Writer of Horror Fiction

Review of Shana Festa’s “Time of Death: Induction”

Time of Death: Induction introduces the reader to Emma Rossi, a nursing student living in southwest Florida when the zombie apocalypse begins.  While the prologue is told in third person and gives a hint as to who patient zero might be, the rest of the tale is told in first person from Emma’s perspective.  She works at the hospital that is first hit by the advent of the dead rising, but her shift ends before things get crazy.  Still, through the combination of a violent storm and the fast spread of the virus things crash down all around her at home, with her husband Jake and their little dog Daphne fleeing for their lives as their home is overwhelmed by the walking dead.

After a series of narrow escapes, Emma and Jake manage to hook up with a group of soldiers who have claimed a Target superstore as their barricaded base of operations.  But it is clear that while the location appears to be secure they are far from safe as the world around them crumbles in the blink of an eye.  When Jake disappears on a supply mission and things start to fall apart at the store, Emma is forced to race through one harrowing and tragic event after another.

While Time of Death: Induction doesn’t introduce any new elements to the zombie genre-the zeds here are slow moving, traditional Romero zombies and not the ‘infected’ or have any differing abilities, the author has created a solid, fast moving story of personal survival.  There is plenty of gore and death, and the addition of the little dog the main character wants to keep sheltered and protected will add a sense of impending dread for anyone who is an animal lover, since Daphne seems to get herself into more sticky situations than the main character.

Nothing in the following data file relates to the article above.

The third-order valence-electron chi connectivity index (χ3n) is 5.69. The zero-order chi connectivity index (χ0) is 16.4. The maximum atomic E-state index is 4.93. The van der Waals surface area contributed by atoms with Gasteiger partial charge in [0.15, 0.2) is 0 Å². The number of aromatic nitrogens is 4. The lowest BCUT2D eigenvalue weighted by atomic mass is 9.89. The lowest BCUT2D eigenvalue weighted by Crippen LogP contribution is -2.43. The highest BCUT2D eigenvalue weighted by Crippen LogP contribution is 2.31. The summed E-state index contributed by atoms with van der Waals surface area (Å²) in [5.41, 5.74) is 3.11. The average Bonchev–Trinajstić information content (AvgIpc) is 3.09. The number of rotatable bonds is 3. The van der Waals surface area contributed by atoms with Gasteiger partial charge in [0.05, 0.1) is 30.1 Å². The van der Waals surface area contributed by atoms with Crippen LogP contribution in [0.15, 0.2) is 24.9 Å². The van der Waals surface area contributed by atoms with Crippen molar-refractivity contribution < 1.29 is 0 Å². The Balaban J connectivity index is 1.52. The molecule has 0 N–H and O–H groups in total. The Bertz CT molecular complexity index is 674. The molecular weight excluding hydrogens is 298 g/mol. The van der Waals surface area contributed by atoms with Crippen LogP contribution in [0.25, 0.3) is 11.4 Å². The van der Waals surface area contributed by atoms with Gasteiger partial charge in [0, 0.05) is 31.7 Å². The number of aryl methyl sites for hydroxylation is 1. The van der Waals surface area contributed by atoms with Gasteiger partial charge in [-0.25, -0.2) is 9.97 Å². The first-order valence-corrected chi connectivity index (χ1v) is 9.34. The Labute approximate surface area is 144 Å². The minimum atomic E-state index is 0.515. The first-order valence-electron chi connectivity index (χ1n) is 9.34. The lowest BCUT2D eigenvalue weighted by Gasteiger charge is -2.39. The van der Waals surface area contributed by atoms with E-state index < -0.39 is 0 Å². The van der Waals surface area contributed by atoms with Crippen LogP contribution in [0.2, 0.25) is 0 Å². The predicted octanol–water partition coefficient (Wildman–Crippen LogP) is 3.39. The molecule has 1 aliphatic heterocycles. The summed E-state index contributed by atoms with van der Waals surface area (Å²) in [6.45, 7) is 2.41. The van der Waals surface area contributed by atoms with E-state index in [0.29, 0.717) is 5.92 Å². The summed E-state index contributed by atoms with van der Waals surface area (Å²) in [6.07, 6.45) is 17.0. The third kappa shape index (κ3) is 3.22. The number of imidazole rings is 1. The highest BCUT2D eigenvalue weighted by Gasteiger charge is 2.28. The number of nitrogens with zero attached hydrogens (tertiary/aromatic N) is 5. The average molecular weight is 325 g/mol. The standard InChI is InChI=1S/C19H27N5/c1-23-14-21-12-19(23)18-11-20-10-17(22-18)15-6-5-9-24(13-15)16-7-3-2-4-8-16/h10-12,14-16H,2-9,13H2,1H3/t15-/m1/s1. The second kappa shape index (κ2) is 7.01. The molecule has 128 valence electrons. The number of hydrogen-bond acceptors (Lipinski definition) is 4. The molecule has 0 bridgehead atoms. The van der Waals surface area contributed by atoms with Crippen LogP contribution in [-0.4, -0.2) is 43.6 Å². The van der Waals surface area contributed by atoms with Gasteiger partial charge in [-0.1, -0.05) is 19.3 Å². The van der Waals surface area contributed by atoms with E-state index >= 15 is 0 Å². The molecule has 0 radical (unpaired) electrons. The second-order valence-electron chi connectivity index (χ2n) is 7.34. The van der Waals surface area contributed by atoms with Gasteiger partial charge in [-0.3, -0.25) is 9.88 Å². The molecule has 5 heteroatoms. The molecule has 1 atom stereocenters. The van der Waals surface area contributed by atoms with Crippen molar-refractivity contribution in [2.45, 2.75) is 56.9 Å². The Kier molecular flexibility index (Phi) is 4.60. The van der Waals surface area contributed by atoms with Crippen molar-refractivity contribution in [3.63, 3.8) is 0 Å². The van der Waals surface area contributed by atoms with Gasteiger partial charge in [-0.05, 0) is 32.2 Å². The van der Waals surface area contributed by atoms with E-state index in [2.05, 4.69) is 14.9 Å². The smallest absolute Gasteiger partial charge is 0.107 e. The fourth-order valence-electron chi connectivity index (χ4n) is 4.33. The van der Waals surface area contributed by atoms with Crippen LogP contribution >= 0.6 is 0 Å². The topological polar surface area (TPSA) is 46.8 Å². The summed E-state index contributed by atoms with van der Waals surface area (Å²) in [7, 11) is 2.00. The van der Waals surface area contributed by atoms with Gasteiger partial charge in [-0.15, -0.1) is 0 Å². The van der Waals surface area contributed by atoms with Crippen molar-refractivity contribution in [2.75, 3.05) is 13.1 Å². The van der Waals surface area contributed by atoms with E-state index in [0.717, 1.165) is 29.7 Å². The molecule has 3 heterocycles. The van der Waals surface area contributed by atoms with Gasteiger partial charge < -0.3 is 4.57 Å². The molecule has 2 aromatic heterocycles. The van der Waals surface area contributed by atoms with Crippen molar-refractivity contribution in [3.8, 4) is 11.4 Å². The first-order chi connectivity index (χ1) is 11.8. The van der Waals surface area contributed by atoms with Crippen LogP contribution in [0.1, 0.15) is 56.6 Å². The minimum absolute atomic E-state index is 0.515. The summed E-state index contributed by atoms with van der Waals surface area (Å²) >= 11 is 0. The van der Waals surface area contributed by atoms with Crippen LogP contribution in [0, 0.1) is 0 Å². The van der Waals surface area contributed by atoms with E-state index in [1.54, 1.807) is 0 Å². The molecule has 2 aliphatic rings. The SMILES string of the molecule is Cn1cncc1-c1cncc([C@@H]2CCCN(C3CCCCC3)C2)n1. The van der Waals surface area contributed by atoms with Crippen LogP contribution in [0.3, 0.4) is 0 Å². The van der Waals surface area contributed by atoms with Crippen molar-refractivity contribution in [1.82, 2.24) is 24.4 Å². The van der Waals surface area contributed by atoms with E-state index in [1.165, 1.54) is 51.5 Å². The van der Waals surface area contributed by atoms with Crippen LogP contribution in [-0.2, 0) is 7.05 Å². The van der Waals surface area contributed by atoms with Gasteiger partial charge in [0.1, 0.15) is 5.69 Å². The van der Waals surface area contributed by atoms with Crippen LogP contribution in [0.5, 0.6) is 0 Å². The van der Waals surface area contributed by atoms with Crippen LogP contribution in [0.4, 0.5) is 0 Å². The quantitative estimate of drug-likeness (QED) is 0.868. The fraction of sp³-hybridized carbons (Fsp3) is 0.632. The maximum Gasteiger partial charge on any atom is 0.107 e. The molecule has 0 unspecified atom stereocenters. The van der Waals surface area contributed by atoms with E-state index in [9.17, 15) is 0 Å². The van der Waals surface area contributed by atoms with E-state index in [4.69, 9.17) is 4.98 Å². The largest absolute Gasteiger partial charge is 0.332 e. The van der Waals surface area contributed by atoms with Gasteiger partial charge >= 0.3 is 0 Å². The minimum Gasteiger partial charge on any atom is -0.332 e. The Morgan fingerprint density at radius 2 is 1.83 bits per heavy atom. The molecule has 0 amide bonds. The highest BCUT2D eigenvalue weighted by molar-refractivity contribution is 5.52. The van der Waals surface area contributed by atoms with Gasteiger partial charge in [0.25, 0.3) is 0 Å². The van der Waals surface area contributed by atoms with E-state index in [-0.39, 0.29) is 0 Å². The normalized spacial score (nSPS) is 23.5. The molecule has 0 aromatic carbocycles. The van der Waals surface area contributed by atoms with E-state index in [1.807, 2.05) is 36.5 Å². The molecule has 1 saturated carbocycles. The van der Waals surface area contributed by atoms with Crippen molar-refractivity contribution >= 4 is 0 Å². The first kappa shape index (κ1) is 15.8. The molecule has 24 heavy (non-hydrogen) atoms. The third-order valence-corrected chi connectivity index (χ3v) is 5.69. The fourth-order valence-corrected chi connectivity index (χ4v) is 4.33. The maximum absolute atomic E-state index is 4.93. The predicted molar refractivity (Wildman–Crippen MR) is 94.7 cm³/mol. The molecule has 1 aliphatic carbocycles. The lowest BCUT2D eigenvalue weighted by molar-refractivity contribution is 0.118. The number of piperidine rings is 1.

The pacing of the story is fast, with the main character and various other survivors she is with dealing with one traumatic event after another as the body count continues to rise and hope becomes fleeting.  The writing is smooth with no significant editing concerns.  The author provides Emma with a strong voice-she is easy to identify with and appreciate as a regular person thrown into an untenable situation where she is forced to make one difficult decision time after time.  The story is heavy on the undead being the main challenge for the survivors rather than human confrontations, with the exception of a rather brief but intense interaction with some desperate outsiders to Emma’s group.  Beyond this, there are some arguments but they take a back seat to basic day to day and minute by minute survival against the undead.  While Emma and Jake are fleshed out characters, the secondary players were less detailed, which is often a challenge faced when a story is told in first person.  We don’t get to know many of the other characters too well before many are obliterated in the apocalypse.  This isn’t a stiff criticism but more of an acknowledgement that this is Emma’s tale and the story sticks closely with her worldview and perspective throughout.

This is the author’s first novel and this appears to be the first of a series or trilogy.  Shanna Festa has created an exciting, enjoyable tale of desperation and survival, and I look forward to checking out the second book when it becomes available.

Time of Death: Induction can be found here:      http://www.amazon.com/Time-Death-Induction-Volume-1/dp/1618682725/ref=tmm_pap_title_0

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